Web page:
In many ways, this unique pageant's definition of what American beauty truly entails is the ideological antithesis to Miss America.

Here are six more reasons why Miss Indian World is a far more badass alternative to the typical American event:

1. It's NOT a "beauty pageant." "It's not a beauty pageant and it never has been," contest coordinator Melodie Matthews told Native Peoples magazine.

And she's right: The currency rewarded at Miss Indian World is not looks, but "cultural knowledge" — a quality determined by a panel of 25 judges through a personal interview, public speaking assessment, essay submission and dance competition.

While the actual judging process is relatively opaque, the message behind the standards remains abundantly clear: Leave your spray-tan at home, it won't save you here.

2. It takes place at the world's biggest powwow. Miss Indian World isn't even the biggest cultural event taking place in Albuquerque that weekend in April.

The Gathering of Nations Powwow (GON) — the largest such gathering of indigenous people in the world, according to Al Jazeera — is the celebratory backdrop against which the pageant is set.

Al Jazeera reports that GON draws an estimated 112,000 people to the area, resulting in a regional economic impact of up to $21 million and making it a fixture of New Mexico life for the past 31 years. Not to mention, the images it produces are stunning.

3. Every winner is a woman of color. It wasn't until 1941 that the first Native American contestant (Miss Oklahoma) competed, and then it was 30 years more before the second one. The first black Miss America wasn't crowned until 1984.

Miss Indian World, on the other hand, can be read as a full-on celebration of women of color.

4. There's no b*kini contest. You won't see Miss Indian World parading around in a b*kini, or evening wear for that matter — the contest's overwhelming emphasis on "cultural knowledge" leaves little room for that.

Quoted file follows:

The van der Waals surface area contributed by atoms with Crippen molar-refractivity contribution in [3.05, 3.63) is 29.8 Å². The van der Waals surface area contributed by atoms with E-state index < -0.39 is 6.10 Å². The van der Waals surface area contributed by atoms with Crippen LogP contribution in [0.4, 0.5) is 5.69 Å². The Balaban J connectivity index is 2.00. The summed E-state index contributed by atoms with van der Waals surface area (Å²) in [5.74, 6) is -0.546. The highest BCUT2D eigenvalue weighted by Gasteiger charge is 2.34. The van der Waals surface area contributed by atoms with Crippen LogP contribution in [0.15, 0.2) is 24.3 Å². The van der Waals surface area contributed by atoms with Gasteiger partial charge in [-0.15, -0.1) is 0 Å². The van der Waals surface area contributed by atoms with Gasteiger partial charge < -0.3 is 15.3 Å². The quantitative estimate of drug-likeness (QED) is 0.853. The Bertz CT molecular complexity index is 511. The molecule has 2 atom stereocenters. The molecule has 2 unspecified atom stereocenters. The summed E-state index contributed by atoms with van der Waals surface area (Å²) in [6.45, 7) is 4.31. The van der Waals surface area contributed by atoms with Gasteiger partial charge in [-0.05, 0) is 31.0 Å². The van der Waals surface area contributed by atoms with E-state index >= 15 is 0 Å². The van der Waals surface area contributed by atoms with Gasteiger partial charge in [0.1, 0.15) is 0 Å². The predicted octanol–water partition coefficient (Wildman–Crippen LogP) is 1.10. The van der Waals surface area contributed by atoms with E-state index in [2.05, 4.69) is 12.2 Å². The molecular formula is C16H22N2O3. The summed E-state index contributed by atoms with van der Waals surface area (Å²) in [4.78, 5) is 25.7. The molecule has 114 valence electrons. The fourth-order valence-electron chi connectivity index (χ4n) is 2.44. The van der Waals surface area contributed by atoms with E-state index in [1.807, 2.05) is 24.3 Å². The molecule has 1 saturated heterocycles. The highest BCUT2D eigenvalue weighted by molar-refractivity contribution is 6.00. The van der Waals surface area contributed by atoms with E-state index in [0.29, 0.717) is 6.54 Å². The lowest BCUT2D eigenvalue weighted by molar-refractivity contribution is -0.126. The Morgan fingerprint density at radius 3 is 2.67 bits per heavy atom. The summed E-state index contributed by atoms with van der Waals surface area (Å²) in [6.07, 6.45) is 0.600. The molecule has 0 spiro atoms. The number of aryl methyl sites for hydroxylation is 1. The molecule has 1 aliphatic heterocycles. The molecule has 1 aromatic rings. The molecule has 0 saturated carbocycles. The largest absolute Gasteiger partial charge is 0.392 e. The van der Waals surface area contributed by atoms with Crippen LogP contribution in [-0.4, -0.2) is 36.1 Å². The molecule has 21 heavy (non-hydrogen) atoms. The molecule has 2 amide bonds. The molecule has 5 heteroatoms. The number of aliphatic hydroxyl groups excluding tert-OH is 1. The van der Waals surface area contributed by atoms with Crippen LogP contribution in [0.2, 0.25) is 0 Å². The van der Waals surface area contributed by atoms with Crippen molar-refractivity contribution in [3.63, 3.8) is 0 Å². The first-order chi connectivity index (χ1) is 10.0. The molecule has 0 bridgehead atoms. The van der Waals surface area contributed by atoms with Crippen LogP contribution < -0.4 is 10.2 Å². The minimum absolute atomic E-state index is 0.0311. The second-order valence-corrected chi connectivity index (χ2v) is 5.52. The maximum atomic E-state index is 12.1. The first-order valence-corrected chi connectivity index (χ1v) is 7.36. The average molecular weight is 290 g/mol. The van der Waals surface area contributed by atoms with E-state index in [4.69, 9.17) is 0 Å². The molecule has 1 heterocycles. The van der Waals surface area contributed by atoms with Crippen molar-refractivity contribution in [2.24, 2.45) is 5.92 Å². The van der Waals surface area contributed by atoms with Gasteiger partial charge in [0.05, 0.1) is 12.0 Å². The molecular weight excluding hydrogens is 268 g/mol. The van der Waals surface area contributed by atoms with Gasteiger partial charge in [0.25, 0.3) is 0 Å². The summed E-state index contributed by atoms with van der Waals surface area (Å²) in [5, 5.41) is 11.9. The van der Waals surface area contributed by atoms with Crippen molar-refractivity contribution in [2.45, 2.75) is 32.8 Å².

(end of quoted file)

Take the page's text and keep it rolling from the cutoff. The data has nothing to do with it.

What you will see is the maintenance of what Al Jazeera calls a space for Native women to combat "stereotypical notions of the 'Indian maiden' or the disappearing Indian." Simply put, the "beach body" is not a factor here.

5. When the apocalypse comes, you want these women on your team. One of this year's runners-up, 23-year-old Megan Leary of Napaimute, Alaska, demonstrated she is ready for pretty much anything. She drives a snowmobile, fixes boat engines and carries a .243 Winchester rifle when hunting moose, Al Jazeera reports.

Other contestants demonstrate their proficiency with bows and arrows during the talent portion of the competition. No plastic cups here.

6. It helps preserve and promote a culture too often overlooked by its neighbors. Megan Young, who won the contest in 2007, told Native Peoples she saw the victory as an opportunity to raise awareness about her nation: "At the time, she felt there weren't a lot of people who knew there was a federally recognized tribe in Alabama," the report reads. (Young hails from the Porch Band of Creek Indians.)

Opportunities to celebrate individual indigenous groups on a large scale are rare — especially in a country that's historically been committed to eradicating Native cultures. Not to mention, it's a chance to combat negative stereotypes: "It's empowering for people to understand and break away from that ignorance," Young told Native Peoples.

The qualities rewarded at the Miss Indian World pageant, however, last a lifetime. These are the attributes we should really be celebrating.

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